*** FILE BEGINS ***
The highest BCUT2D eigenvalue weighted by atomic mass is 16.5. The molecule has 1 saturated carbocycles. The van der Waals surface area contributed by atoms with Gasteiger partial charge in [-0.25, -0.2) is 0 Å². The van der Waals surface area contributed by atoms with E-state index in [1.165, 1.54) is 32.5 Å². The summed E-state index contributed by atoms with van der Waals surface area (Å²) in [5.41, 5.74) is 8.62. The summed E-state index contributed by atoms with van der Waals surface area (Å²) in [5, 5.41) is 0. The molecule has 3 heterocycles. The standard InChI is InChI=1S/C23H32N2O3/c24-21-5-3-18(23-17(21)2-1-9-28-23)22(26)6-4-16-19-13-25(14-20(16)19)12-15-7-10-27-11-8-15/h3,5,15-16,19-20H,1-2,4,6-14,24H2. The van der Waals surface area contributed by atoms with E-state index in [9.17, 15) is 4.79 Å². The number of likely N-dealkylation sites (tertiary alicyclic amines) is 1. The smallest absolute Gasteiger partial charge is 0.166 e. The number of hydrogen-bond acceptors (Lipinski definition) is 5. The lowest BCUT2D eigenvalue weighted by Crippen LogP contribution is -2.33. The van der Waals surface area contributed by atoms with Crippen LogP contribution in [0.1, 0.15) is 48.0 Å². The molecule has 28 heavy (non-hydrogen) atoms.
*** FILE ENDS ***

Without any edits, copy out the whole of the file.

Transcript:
The highest BCUT2D eigenvalue weighted by atomic mass is 16.5. The molecule has 1 saturated carbocycles. The van der Waals surface area contributed by atoms with Gasteiger partial charge in [-0.25, -0.2) is 0 Å². The van der Waals surface area contributed by atoms with E-state index in [1.165, 1.54) is 32.5 Å². The summed E-state index contributed by atoms with van der Waals surface area (Å²) in [5.41, 5.74) is 8.62. The summed E-state index contributed by atoms with van der Waals surface area (Å²) in [5, 5.41) is 0. The molecule has 3 heterocycles. The standard InChI is InChI=1S/C23H32N2O3/c24-21-5-3-18(23-17(21)2-1-9-28-23)22(26)6-4-16-19-13-25(14-20(16)19)12-15-7-10-27-11-8-15/h3,5,15-16,19-20H,1-2,4,6-14,24H2. The van der Waals surface area contributed by atoms with E-state index in [9.17, 15) is 4.79 Å². The number of likely N-dealkylation sites (tertiary alicyclic amines) is 1. The smallest absolute Gasteiger partial charge is 0.166 e. The number of hydrogen-bond acceptors (Lipinski definition) is 5. The lowest BCUT2D eigenvalue weighted by Crippen LogP contribution is -2.33. The van der Waals surface area contributed by atoms with Crippen LogP contribution in [0.1, 0.15) is 48.0 Å². The molecule has 28 heavy (non-hydrogen) atoms.